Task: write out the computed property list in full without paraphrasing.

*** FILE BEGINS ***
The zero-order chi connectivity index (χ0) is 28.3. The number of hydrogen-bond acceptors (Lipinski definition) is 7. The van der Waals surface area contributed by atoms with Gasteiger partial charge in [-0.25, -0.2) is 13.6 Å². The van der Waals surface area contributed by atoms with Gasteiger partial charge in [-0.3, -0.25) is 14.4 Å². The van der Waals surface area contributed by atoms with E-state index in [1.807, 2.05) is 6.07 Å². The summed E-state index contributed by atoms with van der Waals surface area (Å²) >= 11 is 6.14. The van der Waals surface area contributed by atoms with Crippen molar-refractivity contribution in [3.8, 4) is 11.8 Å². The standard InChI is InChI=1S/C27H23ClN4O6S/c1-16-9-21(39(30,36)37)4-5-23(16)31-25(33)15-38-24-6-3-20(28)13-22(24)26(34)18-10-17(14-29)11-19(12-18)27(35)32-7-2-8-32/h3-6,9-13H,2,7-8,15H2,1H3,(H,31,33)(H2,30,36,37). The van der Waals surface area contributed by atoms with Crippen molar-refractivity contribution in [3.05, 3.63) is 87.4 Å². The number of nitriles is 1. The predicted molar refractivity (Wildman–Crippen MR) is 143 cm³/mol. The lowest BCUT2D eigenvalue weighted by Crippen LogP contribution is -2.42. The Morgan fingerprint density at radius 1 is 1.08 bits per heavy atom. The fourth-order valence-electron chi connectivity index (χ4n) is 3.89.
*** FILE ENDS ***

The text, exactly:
The zero-order chi connectivity index (χ0) is 28.3. The number of hydrogen-bond acceptors (Lipinski definition) is 7. The van der Waals surface area contributed by atoms with Gasteiger partial charge in [-0.25, -0.2) is 13.6 Å². The van der Waals surface area contributed by atoms with Gasteiger partial charge in [-0.3, -0.25) is 14.4 Å². The van der Waals surface area contributed by atoms with E-state index in [1.807, 2.05) is 6.07 Å². The summed E-state index contributed by atoms with van der Waals surface area (Å²) >= 11 is 6.14. The van der Waals surface area contributed by atoms with Crippen molar-refractivity contribution in [3.8, 4) is 11.8 Å². The standard InChI is InChI=1S/C27H23ClN4O6S/c1-16-9-21(39(30,36)37)4-5-23(16)31-25(33)15-38-24-6-3-20(28)13-22(24)26(34)18-10-17(14-29)11-19(12-18)27(35)32-7-2-8-32/h3-6,9-13H,2,7-8,15H2,1H3,(H,31,33)(H2,30,36,37). The van der Waals surface area contributed by atoms with Crippen molar-refractivity contribution in [3.05, 3.63) is 87.4 Å². The number of nitriles is 1. The predicted molar refractivity (Wildman–Crippen MR) is 143 cm³/mol. The lowest BCUT2D eigenvalue weighted by Crippen LogP contribution is -2.42. The Morgan fingerprint density at radius 1 is 1.08 bits per heavy atom. The fourth-order valence-electron chi connectivity index (χ4n) is 3.89.